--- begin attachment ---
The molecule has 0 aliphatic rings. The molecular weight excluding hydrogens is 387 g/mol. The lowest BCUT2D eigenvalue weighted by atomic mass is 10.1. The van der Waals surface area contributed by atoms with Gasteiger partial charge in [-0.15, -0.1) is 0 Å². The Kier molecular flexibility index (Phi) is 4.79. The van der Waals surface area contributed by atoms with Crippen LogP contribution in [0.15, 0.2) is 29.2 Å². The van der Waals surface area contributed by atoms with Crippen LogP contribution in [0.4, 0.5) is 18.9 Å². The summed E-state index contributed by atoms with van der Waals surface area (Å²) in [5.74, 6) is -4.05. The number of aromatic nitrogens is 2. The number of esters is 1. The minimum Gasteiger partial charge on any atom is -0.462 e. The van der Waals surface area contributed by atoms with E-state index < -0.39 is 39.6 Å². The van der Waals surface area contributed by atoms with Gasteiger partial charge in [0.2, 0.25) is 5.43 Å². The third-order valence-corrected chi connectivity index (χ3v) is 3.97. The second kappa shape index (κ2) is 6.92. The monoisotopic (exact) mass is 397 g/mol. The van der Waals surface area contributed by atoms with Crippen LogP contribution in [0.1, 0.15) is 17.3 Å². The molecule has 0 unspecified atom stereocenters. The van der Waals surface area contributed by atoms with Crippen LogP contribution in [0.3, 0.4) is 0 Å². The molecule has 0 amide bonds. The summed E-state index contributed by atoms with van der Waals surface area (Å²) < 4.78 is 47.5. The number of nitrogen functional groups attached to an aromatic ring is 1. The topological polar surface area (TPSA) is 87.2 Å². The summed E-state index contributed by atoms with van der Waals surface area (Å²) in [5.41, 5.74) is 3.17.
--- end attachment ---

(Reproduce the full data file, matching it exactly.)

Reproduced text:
The molecule has 0 aliphatic rings. The molecular weight excluding hydrogens is 387 g/mol. The lowest BCUT2D eigenvalue weighted by atomic mass is 10.1. The van der Waals surface area contributed by atoms with Gasteiger partial charge in [-0.15, -0.1) is 0 Å². The Kier molecular flexibility index (Phi) is 4.79. The van der Waals surface area contributed by atoms with Crippen LogP contribution in [0.15, 0.2) is 29.2 Å². The van der Waals surface area contributed by atoms with Crippen LogP contribution in [0.4, 0.5) is 18.9 Å². The summed E-state index contributed by atoms with van der Waals surface area (Å²) in [5.74, 6) is -4.05. The number of aromatic nitrogens is 2. The number of esters is 1. The minimum Gasteiger partial charge on any atom is -0.462 e. The van der Waals surface area contributed by atoms with E-state index < -0.39 is 39.6 Å². The van der Waals surface area contributed by atoms with Gasteiger partial charge in [0.2, 0.25) is 5.43 Å². The third-order valence-corrected chi connectivity index (χ3v) is 3.97. The second kappa shape index (κ2) is 6.92. The monoisotopic (exact) mass is 397 g/mol. The van der Waals surface area contributed by atoms with Crippen LogP contribution in [0.1, 0.15) is 17.3 Å². The molecule has 0 unspecified atom stereocenters. The van der Waals surface area contributed by atoms with Crippen LogP contribution in [0.3, 0.4) is 0 Å². The molecule has 0 amide bonds. The summed E-state index contributed by atoms with van der Waals surface area (Å²) < 4.78 is 47.5. The number of nitrogen functional groups attached to an aromatic ring is 1. The topological polar surface area (TPSA) is 87.2 Å². The summed E-state index contributed by atoms with van der Waals surface area (Å²) in [5.41, 5.74) is 3.17.